Some dojo hold classes which are devoted almost exclusively to training
with to JO (staff), TANTO (knife), and BOKKEN (sword); the three principal
weapons used in aikido. However, since the goal of aikido is not primarily
to learn how to use weapons, trainees are advised to attend a minimum of
two non-weapons classes per week if they plan to attend weapons classes.
There are several reasons for weapons training in aikido.
First, many aikido movements are derived from classical weapons arts.
There is a historical rationale for learning weapons movements.
Second, weapons training is helpful for learning proper MA AI, or distancing.
Third, many advanced aikido techniques involve defenses against weapons.
In order to ensure that such techniques can be practiced safely, it is important
for students to know how to attack properly with weapons, and to defend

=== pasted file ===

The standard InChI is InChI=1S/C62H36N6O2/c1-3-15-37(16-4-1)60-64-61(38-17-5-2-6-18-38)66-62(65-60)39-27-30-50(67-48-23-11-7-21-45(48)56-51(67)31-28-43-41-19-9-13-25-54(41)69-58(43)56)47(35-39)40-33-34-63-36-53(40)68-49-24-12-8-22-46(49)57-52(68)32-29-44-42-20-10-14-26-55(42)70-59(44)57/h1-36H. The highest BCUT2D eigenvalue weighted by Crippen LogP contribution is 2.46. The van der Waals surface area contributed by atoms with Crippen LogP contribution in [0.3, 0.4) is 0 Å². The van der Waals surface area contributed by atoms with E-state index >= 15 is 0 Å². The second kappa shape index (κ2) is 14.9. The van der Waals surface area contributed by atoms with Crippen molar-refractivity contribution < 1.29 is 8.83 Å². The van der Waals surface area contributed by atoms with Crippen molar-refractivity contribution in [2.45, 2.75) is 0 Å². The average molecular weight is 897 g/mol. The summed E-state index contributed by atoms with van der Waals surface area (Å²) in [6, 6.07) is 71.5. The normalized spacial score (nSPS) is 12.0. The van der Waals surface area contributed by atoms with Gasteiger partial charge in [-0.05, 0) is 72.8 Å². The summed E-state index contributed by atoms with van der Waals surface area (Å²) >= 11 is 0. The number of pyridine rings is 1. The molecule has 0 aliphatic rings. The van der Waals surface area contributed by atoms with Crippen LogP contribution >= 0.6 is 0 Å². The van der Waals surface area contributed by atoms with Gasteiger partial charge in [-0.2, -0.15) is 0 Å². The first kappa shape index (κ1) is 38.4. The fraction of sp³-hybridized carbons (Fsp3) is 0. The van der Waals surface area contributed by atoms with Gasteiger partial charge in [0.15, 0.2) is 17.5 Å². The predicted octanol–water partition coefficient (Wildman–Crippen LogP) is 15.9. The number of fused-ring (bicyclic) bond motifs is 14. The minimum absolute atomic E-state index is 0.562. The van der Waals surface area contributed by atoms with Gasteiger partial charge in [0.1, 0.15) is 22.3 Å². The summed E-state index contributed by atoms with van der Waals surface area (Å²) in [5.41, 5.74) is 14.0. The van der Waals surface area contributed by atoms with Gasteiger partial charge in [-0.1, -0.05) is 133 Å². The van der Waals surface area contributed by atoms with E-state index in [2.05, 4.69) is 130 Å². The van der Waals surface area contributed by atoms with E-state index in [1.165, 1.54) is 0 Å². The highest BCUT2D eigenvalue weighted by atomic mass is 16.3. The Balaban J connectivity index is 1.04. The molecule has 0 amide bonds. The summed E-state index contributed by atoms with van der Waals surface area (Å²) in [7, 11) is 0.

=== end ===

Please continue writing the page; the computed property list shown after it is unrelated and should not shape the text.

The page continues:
against such attacks.
Fourth, there are often important principles of aikido movement and
technique that may be more easily demonstrated by the use of weapons than
Fifth, training in weapons kata is a way of facilitating understanding
of general principles of aikido movement.
Sixth, weapons training can add an element of intensity to aikido practice,
especially in practicing defenses against weapons attacks.
Seventh, training with weapons provides aikidoka with an opportunity
to develop a kind of responsiveness and sensitivity to the movements and
actions of others within a format that is usually highly structured. In
addition, it is often easier to discard competitive mindsets when engaged
in weapons training, making it easier to focus on cognitive development.
Finally, weapons training is an excellent way to learn principles governing
lines of attack and defense. All aikido techniques begin with the defender
moving off the line of attack and then creating a new line (often a non-straight
line) for application of an aikido technique.